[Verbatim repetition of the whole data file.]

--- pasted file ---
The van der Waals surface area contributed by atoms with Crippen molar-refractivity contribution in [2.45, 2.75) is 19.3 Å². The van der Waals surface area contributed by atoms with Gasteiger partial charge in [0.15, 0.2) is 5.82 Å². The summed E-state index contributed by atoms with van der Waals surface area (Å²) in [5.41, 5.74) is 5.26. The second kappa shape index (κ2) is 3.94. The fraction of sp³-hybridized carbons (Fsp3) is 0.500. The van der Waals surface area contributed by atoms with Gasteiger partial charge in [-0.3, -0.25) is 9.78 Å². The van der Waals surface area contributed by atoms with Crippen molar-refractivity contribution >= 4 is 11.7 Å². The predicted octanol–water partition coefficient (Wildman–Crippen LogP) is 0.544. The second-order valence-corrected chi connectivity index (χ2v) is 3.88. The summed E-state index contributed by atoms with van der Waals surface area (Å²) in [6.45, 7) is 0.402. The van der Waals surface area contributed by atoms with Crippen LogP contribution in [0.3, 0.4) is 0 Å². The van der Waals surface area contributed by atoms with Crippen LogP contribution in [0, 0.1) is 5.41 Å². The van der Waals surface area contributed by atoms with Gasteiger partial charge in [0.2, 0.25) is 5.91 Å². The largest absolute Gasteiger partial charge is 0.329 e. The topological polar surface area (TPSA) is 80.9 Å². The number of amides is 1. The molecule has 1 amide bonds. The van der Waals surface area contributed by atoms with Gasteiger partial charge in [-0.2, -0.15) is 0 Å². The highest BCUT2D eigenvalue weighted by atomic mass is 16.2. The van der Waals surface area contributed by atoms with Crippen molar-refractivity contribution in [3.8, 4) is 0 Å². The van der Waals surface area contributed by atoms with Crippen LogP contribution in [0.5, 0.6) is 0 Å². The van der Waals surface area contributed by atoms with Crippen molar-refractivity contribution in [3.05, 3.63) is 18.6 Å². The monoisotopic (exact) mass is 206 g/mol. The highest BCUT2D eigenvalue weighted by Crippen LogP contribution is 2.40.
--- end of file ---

The van der Waals surface area contributed by atoms with Crippen molar-refractivity contribution in [2.45, 2.75) is 19.3 Å². The van der Waals surface area contributed by atoms with Gasteiger partial charge in [0.15, 0.2) is 5.82 Å². The summed E-state index contributed by atoms with van der Waals surface area (Å²) in [5.41, 5.74) is 5.26. The second kappa shape index (κ2) is 3.94. The fraction of sp³-hybridized carbons (Fsp3) is 0.500. The van der Waals surface area contributed by atoms with Gasteiger partial charge in [-0.3, -0.25) is 9.78 Å². The van der Waals surface area contributed by atoms with Crippen molar-refractivity contribution >= 4 is 11.7 Å². The predicted octanol–water partition coefficient (Wildman–Crippen LogP) is 0.544. The second-order valence-corrected chi connectivity index (χ2v) is 3.88. The summed E-state index contributed by atoms with van der Waals surface area (Å²) in [6.45, 7) is 0.402. The van der Waals surface area contributed by atoms with Crippen LogP contribution in [0.3, 0.4) is 0 Å². The van der Waals surface area contributed by atoms with Crippen LogP contribution in [0, 0.1) is 5.41 Å². The van der Waals surface area contributed by atoms with Gasteiger partial charge in [0.2, 0.25) is 5.91 Å². The largest absolute Gasteiger partial charge is 0.329 e. The topological polar surface area (TPSA) is 80.9 Å². The number of amides is 1. The molecule has 1 amide bonds. The van der Waals surface area contributed by atoms with Gasteiger partial charge in [-0.2, -0.15) is 0 Å². The highest BCUT2D eigenvalue weighted by atomic mass is 16.2. The van der Waals surface area contributed by atoms with Crippen molar-refractivity contribution in [3.8, 4) is 0 Å². The van der Waals surface area contributed by atoms with Crippen LogP contribution in [0.5, 0.6) is 0 Å². The van der Waals surface area contributed by atoms with Crippen molar-refractivity contribution in [3.05, 3.63) is 18.6 Å². The monoisotopic (exact) mass is 206 g/mol. The highest BCUT2D eigenvalue weighted by Crippen LogP contribution is 2.40.